Students participate in own Winter Olympics

Students in Mary Jo Lomanto's pre-k class at Kingsborough Elementary School pose on the Olympic podium after receiving gold medals Thursday in the school gym. (The Leader-Herald/Ashley Onyon)

GLOVERSVILLE — Pre-K students at Kingsborough Elementary School were awarded gold medals Thursday after successfully completing a weeklong unit on the Winter Olympics and participating in two events inspired by the Olympic Games.

Kingsborough pre-K teachers Mary Jo Lomanto and Sherry Boynton began a unit on the Winter Olympics last week to coincide with the opening ceremony of the Pyeongchang Games.

“We’re just trying to give them a feel of what is happening in the world,” Lomanto said. “It’s a social studies event, talking about different people in the world, other languages and it’s a good source of physical activity.”

During their lessons on the Olympics, pre-K students have learned about South Korea, where the Winter Olympics are being held, the meaning behind the five Olympic rings, sportsmanship, team work, new vocabulary words on the featured competitions, Olympic athletes and talked about what the students have seen of the games at home using good language.

Lomanto, who previously taught at Meco Elementary School, said that she and Boynton had always taught pre-K students about the Olympic Games as it provides a variety of lessons. Teaching at Kingsborough for the first time this year, Lomanto said they were able to expand the unit to incorporate a gym component for the first time this year thanks to physical education teacher Josh Herod and the additional time provided by the school’s full day pre-K program.

A student in Mary Jo Lomanto's pre-K class at Kingsborough Elementary School is awarded a gold medal Thursday for participating in the Olympics in the school gym. (The Leader-Herald/Ashley Onyon)

In the physical education classes at the pre-K through second-grade school, Herod set up stations inspired by the Olympics for the students to participate in.

“I think it’s important. It promotes physical activity and allows them to experience what they’re seeing on TV in a modified way,” Herod said.

First- and second-grade classes have played games based off of the ski slalom, hockey, curling, speed skating and the biathlon using paper plates for skis and skates and throwing balls into targets.

Pre-K and kindergarten classes also participated in the biathlon using Roller Racers for skis and throwing balls into targets, hockey and dribbling balls up the net to take their shot.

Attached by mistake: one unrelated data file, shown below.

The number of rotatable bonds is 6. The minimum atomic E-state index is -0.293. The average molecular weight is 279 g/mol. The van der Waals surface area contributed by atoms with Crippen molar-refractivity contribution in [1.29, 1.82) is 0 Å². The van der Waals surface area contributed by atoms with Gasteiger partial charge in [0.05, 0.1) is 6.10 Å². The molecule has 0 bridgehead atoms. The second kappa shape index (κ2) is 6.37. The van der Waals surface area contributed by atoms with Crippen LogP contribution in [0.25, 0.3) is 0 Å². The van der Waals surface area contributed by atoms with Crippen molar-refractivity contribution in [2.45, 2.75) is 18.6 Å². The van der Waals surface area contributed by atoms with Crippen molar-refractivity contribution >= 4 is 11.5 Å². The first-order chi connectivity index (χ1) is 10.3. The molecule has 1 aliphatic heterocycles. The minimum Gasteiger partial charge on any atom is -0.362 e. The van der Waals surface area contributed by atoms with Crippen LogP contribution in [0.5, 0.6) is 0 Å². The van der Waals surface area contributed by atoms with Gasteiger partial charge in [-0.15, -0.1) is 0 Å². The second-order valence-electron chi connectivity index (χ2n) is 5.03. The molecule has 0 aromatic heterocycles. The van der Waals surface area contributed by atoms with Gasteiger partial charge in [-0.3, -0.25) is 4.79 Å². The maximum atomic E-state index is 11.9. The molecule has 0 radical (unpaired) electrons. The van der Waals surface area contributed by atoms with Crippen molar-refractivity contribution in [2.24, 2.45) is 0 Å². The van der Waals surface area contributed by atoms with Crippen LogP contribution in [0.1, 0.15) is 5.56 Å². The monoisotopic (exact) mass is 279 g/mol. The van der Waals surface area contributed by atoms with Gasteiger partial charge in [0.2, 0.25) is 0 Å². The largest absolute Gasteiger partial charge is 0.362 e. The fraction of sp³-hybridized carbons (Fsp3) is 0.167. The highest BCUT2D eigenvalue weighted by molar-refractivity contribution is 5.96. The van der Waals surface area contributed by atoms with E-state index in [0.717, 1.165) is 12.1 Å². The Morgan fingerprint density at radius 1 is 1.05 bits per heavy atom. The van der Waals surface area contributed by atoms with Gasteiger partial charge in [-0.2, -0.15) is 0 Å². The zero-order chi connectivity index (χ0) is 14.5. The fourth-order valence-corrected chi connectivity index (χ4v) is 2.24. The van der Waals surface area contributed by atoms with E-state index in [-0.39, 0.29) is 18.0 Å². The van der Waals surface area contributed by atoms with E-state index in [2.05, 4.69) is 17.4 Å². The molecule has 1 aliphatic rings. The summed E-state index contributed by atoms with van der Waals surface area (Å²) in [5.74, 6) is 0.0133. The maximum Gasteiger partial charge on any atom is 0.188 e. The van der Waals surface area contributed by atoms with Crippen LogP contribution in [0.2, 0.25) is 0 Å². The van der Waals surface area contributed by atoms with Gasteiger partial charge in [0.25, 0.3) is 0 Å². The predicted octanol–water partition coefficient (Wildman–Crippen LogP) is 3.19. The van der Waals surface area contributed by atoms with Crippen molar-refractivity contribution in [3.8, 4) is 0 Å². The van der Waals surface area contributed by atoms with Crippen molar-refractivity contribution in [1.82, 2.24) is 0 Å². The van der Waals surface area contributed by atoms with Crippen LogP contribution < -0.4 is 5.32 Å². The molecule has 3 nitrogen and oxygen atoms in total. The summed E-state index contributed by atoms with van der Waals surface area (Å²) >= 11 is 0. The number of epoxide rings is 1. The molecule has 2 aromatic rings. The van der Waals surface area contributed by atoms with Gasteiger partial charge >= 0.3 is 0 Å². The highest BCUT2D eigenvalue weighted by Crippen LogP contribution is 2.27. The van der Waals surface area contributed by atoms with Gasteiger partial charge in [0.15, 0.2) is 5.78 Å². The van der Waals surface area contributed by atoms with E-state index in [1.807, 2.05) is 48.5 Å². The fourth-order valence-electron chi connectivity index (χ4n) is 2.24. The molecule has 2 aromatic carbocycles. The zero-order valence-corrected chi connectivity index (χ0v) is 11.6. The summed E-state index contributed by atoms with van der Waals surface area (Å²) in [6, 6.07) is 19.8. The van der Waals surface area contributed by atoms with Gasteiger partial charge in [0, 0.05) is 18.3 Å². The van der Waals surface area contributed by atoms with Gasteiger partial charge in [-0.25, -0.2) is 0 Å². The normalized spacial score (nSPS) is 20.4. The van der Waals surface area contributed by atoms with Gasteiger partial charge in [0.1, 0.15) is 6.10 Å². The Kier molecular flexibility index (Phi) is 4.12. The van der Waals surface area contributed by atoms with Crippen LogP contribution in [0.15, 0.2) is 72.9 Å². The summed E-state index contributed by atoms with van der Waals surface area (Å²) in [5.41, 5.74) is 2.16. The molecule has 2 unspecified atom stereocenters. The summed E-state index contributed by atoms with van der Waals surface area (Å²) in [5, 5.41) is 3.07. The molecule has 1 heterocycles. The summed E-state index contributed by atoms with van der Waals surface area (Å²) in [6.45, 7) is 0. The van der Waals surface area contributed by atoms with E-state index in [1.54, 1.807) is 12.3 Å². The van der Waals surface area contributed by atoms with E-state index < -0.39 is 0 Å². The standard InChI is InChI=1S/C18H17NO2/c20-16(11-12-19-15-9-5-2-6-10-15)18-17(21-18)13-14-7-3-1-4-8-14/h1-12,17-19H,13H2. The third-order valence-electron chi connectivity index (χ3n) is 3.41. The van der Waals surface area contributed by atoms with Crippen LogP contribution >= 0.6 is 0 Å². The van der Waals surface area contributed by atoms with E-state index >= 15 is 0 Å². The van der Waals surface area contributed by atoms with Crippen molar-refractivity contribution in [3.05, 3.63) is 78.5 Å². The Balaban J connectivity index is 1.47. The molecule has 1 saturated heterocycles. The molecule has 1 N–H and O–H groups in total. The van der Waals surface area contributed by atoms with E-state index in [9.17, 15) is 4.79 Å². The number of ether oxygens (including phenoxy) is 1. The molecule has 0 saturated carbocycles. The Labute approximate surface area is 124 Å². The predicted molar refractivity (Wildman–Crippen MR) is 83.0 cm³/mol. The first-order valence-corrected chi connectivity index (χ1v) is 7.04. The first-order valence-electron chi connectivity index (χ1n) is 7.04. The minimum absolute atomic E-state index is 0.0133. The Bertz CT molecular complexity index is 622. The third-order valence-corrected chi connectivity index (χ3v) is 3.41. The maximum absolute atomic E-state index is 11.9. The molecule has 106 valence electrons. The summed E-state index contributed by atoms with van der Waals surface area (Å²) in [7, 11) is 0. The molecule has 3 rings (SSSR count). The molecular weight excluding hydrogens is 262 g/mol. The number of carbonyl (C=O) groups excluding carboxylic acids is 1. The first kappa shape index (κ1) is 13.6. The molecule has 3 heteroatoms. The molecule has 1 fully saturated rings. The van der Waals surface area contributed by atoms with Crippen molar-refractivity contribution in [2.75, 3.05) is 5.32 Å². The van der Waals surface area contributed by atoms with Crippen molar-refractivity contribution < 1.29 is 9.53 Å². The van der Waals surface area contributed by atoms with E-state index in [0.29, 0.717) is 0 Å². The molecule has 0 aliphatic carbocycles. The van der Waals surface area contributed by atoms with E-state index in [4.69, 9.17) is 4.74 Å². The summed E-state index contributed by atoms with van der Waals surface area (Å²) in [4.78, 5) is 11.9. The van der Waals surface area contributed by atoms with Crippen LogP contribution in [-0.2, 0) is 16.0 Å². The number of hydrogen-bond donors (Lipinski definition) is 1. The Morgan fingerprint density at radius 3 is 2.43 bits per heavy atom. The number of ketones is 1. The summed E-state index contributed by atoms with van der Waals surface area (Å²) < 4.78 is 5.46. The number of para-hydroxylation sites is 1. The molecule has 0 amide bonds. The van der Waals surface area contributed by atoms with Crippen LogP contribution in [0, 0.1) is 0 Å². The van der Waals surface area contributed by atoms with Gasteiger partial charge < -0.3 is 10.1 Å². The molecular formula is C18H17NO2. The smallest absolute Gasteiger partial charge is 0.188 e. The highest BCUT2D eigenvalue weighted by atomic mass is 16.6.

To end the unit on the Olympics, Lomanto, Boynton and Herod organized a closing ceremony for the pre-K classes. Students made torches using paper towel rolls and tissue paper to carry as they marched down to the gym before participating in the organized games.

A student in Mary Jo Lomanto's pre-k class at Kingsborough Elementary School poses before participating in hockey during the Olympic games Thursday in the school gym. (The Leader-Herald/Ashley Onyon)

After the activities were complete, each student was called up to the Olympic podium Herod had set up using gym mats and were presented a gold medal for their efforts.

The students then took their place on the podium under a string of flags representing each of the countries participating in the Olympic Games and hula hoops painted and arranged to represent the Olympic rings.

Lomanto provided the medals and flags, while Herod provided and prepared the hula hoops.

“It’s just fun to watch how excited they get and they can’t wait to get their medals,” Lomanto said. “This was a teacher team effort.”

Once the gold medal ceremony was complete, students gathered their torches and marched out of the gym to close the games accompanied by the Olympic theme music.

Herod said that he would like to do a unit on the Olympics again based on the positive reaction from students, if not every year, then certainly in June 2020 before the next Summer Olympics. The next time Kingsborough hosts the event he would like to make sure enough gold medals are purchased for all of the students, not just the pre-K classes, to make the experience more memorable.

“This gives kids an idea of how it is done,” Herod said. “That this is something you can do and maybe qualify for when you’re older.”